Rico Lockwood was the first chair clarinet. He was the chosen one, the gem of the music program and quite an accomplished musician. He was also headstrong with a justifiably large ego and he was prone to vocal disagreements with the director. It seems that the first chair clarinetist had been particularly offensive on the day of auditions and to humiliate the young virtuoso Mr. Markley replaced him as first chair with, of all people, the fellow in the last (24th) chair.
However, as the pawn in this game of personalities something interesting happened…I actually began to practice and enjoy playing. My reign, unfortunately, was short lived and after a week of this charade, I was moved to 16th chair and was soon back in the last seat by the end of the semester. At that I transferred to ROTC. In the process of my musical failures however, I gained a great appreciation for music and for those who had a mastery of their instruments and voices.
Throughout my high school years, The Lawrence Welk Show on Saturday nights sponsored by “Dodga Cars” was a staple in our household. And, you guessed it, Big Tiny Little and then Jo Ann Castle playing ragtime were weekly favorites.
In college, I ran a piano and organ store with used books on the side and the owner taught me to repair player pianos for extra income. He also held a Hammond Organ franchise and decided that I should take the factory course and become a registered salesman. The experience in Chicago was intense primarily because to achieve the treasured sales certificate, I had to learn a medley piece that demonstrated all the features of the Hammond organ.
Each piece in the medley ran about four to eight bars (including the first five bars of Joplin’s “The Entertainer”) and, I actually became quite proficient at performing the demo. However, I knew not one note more than the memorized piece. When folks raved and asked for more, I simply tried to act humble and insisted that they replace me at the keyboard as I knew “they could do so much better.” (A greater truth was never spoken.)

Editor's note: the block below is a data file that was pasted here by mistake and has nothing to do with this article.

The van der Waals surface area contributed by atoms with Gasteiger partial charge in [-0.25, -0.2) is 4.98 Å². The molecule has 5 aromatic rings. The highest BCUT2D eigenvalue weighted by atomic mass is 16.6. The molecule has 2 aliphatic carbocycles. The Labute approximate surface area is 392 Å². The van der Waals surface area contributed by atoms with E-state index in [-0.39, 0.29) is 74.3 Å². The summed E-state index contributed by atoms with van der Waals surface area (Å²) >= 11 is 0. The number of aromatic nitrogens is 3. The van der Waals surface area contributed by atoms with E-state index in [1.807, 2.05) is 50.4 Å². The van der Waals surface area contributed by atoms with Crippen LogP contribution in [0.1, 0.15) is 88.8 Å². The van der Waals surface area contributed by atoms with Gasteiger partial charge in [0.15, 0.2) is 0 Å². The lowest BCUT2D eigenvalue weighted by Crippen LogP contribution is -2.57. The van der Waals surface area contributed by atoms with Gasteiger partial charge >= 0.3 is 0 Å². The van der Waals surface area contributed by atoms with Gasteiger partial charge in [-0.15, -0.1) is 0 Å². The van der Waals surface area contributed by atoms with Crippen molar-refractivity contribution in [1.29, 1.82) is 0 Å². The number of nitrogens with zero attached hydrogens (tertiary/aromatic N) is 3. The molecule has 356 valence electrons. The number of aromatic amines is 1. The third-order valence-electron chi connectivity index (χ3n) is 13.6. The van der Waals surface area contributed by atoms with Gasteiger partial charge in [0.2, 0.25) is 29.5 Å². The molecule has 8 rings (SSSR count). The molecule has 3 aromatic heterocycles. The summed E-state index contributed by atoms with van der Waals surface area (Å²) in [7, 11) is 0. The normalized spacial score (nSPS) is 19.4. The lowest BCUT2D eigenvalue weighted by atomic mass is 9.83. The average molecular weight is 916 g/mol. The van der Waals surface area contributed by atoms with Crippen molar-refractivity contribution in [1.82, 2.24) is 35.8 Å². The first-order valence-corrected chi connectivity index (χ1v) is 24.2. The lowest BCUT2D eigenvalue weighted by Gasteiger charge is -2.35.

When I married and moved to Sedalia, Missouri after college, I was exposed to my wife’s love of music. She had a beautiful voice and had taught herself to play the guitar. Her musical talent rubbed off on our son, John whose interest was accelerated later by his own wife’s musical talent. So, my life was filled with music and while I had little to no proficiency at performing, I nevertheless acquired a great musical appreciation, especially for classical, hymns, big bands, and ragtime. I was never into popular music.
I’ve described my involvement in the first Sedalia ragtime festivals several times before. When I discovered Scott Joplin’s connection to Sedalia and realized I could stand at the very places where he wrote, performed, and published, I was determined to get involved with the music some way and the 1974 Scott Joplin Ragtime Festival emerged.
In the intervening years I have stayed in touch with the those in the field of ragtime and I am blessed by a veritable orchestra in my own family. My six grandchildren are gifted with the musical talent I was denied. They can all play multiple instruments by sight and by ear. I am also blessed to have a professional musician who is my cul-de-sac neighbor. John Phillips is kind enough to tote me around when I am able, and it has been a joy to share music related discussions with him.
After a gap of nearly 40 years, it has been a blessing to again return to my personal acquaintance with many in the field of ragtime music. The ragtime community is an amazing family and I realize I am well acquainted with many I have only met on the Internet or through their recordings. They generously share, encourage and commiserate with each other and spread the joy of ragtime far and wide.
People no longer ask about my musical proficiency when they glance at my arthritically sculpted hands and bent and twisted fingers. No, I’m not musical, but I like to think I’m an aficionado of great music and I hold performers, musicologists, and music historians in the highest esteem (and publishers of music related newspapers.)
Ragtime has bookended my life, from listening to it as a kid on Dad’s old records to the first Sedalia festival and now to my current focus on it as America’s music. I’ve been syncopated.